SWISS generated revenues of CHF 1,044 million during the first three months of the 2003 financial year and has reported losses of CHF 200 million for the period under review. The results reflect the extremely difficult economic environment currently affecting all airlines, a situation which has been exacerbated by the war in Iraq and the SARS virus. The cost-cutting measures that have already been implemented are now beginning to take effect. Liquidity stood at CHF 913 million at the end of March.
Revenues from scheduled flights total CHF 880 million. 2.7 million passengers travelled on our scheduled flights during the first quarter, and the seat load factor was 67.9%. The gross average yield per revenue seat-kilometre remained under pressure at 14.0 Swiss cents. As in recent months, the reasons for this trend are to be found in the very difficult operating climate impacting on the entire air travel industry, which is negatively affected by low demand, substantial over-capacity and fierce pricing competition amongst national airlines. The industry faces a further challenge from the growing number of low-cost carriers. The cargo business reported sales of CHF 130 million, a satisfactory result roughly on a par with the results achieved in recent quarters. Year-on-year, the charter business performed slightly better, generating sales of CHF 22 million. Further earnings of CHF 12 million also accrued from e.g. aircraft maintenance work carried out for other airlines.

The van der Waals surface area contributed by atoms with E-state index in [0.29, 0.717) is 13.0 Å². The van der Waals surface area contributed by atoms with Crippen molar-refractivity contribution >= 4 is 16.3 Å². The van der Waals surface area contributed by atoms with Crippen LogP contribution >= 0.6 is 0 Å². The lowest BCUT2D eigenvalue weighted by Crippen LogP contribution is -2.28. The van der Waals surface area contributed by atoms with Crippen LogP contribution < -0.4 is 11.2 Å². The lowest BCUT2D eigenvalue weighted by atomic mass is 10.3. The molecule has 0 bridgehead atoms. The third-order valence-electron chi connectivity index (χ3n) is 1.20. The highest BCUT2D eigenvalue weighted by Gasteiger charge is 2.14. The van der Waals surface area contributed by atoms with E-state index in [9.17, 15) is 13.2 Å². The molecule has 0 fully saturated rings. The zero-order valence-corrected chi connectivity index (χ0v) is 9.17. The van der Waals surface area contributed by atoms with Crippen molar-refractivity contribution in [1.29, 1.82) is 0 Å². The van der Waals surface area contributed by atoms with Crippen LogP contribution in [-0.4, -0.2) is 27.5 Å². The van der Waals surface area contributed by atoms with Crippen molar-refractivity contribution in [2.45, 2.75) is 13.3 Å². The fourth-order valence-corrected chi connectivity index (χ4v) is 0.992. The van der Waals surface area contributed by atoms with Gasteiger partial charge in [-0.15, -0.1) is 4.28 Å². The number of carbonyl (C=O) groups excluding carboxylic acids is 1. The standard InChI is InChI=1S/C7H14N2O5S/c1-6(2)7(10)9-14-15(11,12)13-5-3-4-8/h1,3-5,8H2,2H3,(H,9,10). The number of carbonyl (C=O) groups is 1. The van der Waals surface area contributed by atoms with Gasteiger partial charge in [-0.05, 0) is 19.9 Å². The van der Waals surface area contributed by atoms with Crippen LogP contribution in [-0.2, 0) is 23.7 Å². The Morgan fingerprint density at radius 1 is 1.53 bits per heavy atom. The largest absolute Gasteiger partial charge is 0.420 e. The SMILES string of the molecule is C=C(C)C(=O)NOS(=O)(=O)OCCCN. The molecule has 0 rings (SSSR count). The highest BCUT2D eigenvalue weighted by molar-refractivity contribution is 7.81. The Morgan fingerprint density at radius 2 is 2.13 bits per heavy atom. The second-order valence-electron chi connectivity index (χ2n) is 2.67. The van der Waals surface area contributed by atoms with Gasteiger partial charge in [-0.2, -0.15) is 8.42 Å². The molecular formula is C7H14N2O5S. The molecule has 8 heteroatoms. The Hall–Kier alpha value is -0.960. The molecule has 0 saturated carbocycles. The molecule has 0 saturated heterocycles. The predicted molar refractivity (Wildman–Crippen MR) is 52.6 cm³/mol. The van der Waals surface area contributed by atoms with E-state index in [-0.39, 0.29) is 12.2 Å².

Total turnover in the first quarter amounted to CHF 1,044 million. Additional operating revenues amounting to CHF 22 million were collected from leasing operations concerning aircraft, flight simulators and office space, and from commissions on ticket sales for other airlines.